Behold America's dwindling middle class. On paper the middle class is robust. Median household income is up -- though more members of a family are working to bolster that income. And people are working longer hours. Western European workers often take month-long vacations in the summer; American workers are more likely to take weekends off. A few might squeeze day trips into hectic work schedules.
But the middle class scourge is expenses. The costs of daily living are soaring. Fuel to heat homes, electricity to cool those homes, gas to run cars, which you need to take you to work -- all cost more this year than last year. Next year, forecasters predict no reversal: The direction points "up" for outlays.
And each year a new outlay creeps upward: health expenditures.
In the grand old days of everybody's parents, being "middle class" meant you had health insurance through work. That insurance cost you little (sometimes nothing), was comprehensive and left you with no after-the-fact bills. There was an era of $10 newborns: Insurers would pay for prenatal care, delivery and postnatal care. Maybe the family would get a bill for a telephone in the hospital. Maybe not. Ditto for major surgeries: The itemized bill might run to five figures, but the discharged patient would chuckle at the $0 owed under "patient balance," relieved at his good fortune to work for a beneficent employer who provided a beneficent policy.
Those days are gone.
Today workers pay a portion of premiums. For some workers, the premiums are so high that they decline coverage, opting to be uninsured rather than pay the premiums. Those workers' decision is not irrational. On a $35,000 annual income, $4000 for a family policy won't leave much for housing, food, utilities, gas.
Insured workers pay deductibles -- $500 is common, but deductibles can go into the thousands. Workers also have co-payments for office visits, hospitalizations and medications. Policies deny coverage for some conditions and treatments. Cardiac rehabilitation, facial reconstructive surgery, dental surgery, newer medications, colonoscopies -- these are not standard in all policies. Most enrollees don't know what their policy excludes until they need a treatment. Only then do they discover the coverage gaps.
Insured workers can end up paying for treatments of "preexisting conditions." Insurers routinely deny coverage for "preexisting conditions"; that is, if an enrollee has no insurance and signs up for a policy, the good news is that s/he at last has coverage. The bad news is that the policy won't cover any major illness that the enrollee had at the time of enrollment. Preexisting conditions can range from diabetes to asthma to cancer. If you have one, your policy will not cover treatments. Another gap.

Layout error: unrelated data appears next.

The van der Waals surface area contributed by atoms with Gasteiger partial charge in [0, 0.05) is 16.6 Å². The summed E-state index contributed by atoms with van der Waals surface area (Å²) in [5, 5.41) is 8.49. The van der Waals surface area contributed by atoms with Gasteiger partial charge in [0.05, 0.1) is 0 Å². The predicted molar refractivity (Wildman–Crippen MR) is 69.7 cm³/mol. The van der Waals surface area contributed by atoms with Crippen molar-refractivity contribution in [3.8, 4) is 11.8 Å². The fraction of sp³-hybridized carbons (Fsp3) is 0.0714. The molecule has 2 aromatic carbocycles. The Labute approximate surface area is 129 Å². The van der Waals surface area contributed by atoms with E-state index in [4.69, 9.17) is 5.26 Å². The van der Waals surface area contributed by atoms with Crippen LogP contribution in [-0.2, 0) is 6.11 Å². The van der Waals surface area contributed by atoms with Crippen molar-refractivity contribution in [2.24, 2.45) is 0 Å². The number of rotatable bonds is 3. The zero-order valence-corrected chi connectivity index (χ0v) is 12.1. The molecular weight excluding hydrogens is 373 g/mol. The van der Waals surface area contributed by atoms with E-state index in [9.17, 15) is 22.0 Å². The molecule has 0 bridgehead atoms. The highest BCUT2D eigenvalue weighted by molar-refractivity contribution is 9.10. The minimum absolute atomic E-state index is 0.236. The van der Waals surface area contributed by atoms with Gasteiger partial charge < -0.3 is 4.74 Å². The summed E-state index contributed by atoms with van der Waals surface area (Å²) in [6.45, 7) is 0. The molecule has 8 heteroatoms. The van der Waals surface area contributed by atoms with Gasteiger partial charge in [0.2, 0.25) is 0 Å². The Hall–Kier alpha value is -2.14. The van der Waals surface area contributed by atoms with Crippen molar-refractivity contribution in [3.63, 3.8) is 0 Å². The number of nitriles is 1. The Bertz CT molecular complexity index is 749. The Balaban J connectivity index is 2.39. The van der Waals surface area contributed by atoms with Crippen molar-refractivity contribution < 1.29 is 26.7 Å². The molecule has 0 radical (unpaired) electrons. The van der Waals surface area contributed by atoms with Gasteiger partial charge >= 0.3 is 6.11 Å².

So the "health expenditure" outlays are not surprising. The Commonwealth Fund recently reported that a substantial swathe of insured Americans is struggling to pay medical bills. Consider families earning $50,000 &endash; $74,999 a year: They think of themselves as middle-class. Yet one-third reported trouble paying medical bills. For families earning more than $75,000, 21% reported trouble. The lower the income, the harder the burden. For families earning between $35,000 and $49,999, half the adults struggled to pay their insurance premiums. (46 million Americans have no insurance. Some of them think of themselves -- or used to think of themselves -- as middle class.)
A few more years of this escalation in expenses, and the middle-class worker will be middle class in name only. Each month s/he will be struggling to make ends meet, a few paychecks from bankruptcy. (Bankruptcies are also up.)
Uncle Sam, though, can help the middle class. The government cannot summarily force down the price of fuel, institute month-long vacations for everybody or slash rents. But it can ease the expenditures for medical care. The answer -- obvious to everybody but our elected officials -- is universal health insurance.
Joan Retsinas is a sociologist who writes about health care in Providence, R.I. Email email@example.com.
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